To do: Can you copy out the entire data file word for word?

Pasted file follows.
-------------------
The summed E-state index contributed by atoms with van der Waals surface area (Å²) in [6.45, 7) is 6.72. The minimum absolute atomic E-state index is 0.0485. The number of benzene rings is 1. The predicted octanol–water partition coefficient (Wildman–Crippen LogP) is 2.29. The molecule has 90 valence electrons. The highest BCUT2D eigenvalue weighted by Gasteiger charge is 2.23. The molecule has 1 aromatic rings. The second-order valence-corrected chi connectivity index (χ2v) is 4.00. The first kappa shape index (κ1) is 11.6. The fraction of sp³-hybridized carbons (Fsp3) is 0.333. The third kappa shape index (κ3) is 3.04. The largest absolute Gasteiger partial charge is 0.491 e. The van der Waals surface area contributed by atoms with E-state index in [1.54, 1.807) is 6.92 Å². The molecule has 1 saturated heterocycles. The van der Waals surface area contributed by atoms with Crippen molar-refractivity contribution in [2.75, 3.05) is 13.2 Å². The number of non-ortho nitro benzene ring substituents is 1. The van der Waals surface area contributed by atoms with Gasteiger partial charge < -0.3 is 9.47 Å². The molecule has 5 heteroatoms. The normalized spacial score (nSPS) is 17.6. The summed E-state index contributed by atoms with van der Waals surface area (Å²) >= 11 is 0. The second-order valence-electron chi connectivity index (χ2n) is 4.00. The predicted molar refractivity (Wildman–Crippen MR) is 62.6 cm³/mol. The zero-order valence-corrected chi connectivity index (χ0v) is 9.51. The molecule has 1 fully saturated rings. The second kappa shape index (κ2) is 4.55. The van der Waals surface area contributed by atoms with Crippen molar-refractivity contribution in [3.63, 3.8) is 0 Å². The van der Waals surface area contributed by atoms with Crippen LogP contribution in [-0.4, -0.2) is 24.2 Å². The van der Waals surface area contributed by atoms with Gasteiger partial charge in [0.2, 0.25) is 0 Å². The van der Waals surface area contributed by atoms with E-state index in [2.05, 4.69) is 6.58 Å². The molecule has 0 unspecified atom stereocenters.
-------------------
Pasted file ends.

The summed E-state index contributed by atoms with van der Waals surface area (Å²) in [6.45, 7) is 6.72. The minimum absolute atomic E-state index is 0.0485. The number of benzene rings is 1. The predicted octanol–water partition coefficient (Wildman–Crippen LogP) is 2.29. The molecule has 90 valence electrons. The highest BCUT2D eigenvalue weighted by Gasteiger charge is 2.23. The molecule has 1 aromatic rings. The second-order valence-corrected chi connectivity index (χ2v) is 4.00. The first kappa shape index (κ1) is 11.6. The fraction of sp³-hybridized carbons (Fsp3) is 0.333. The third kappa shape index (κ3) is 3.04. The largest absolute Gasteiger partial charge is 0.491 e. The van der Waals surface area contributed by atoms with E-state index in [1.54, 1.807) is 6.92 Å². The molecule has 1 saturated heterocycles. The van der Waals surface area contributed by atoms with Crippen molar-refractivity contribution in [2.75, 3.05) is 13.2 Å². The number of non-ortho nitro benzene ring substituents is 1. The van der Waals surface area contributed by atoms with Gasteiger partial charge < -0.3 is 9.47 Å². The molecule has 5 heteroatoms. The normalized spacial score (nSPS) is 17.6. The summed E-state index contributed by atoms with van der Waals surface area (Å²) >= 11 is 0. The second-order valence-electron chi connectivity index (χ2n) is 4.00. The predicted molar refractivity (Wildman–Crippen MR) is 62.6 cm³/mol. The zero-order valence-corrected chi connectivity index (χ0v) is 9.51. The molecule has 1 fully saturated rings. The second kappa shape index (κ2) is 4.55. The van der Waals surface area contributed by atoms with Crippen molar-refractivity contribution in [3.63, 3.8) is 0 Å². The van der Waals surface area contributed by atoms with Crippen LogP contribution in [-0.4, -0.2) is 24.2 Å². The van der Waals surface area contributed by atoms with Gasteiger partial charge in [0.2, 0.25) is 0 Å². The van der Waals surface area contributed by atoms with E-state index in [2.05, 4.69) is 6.58 Å². The molecule has 0 unspecified atom stereocenters.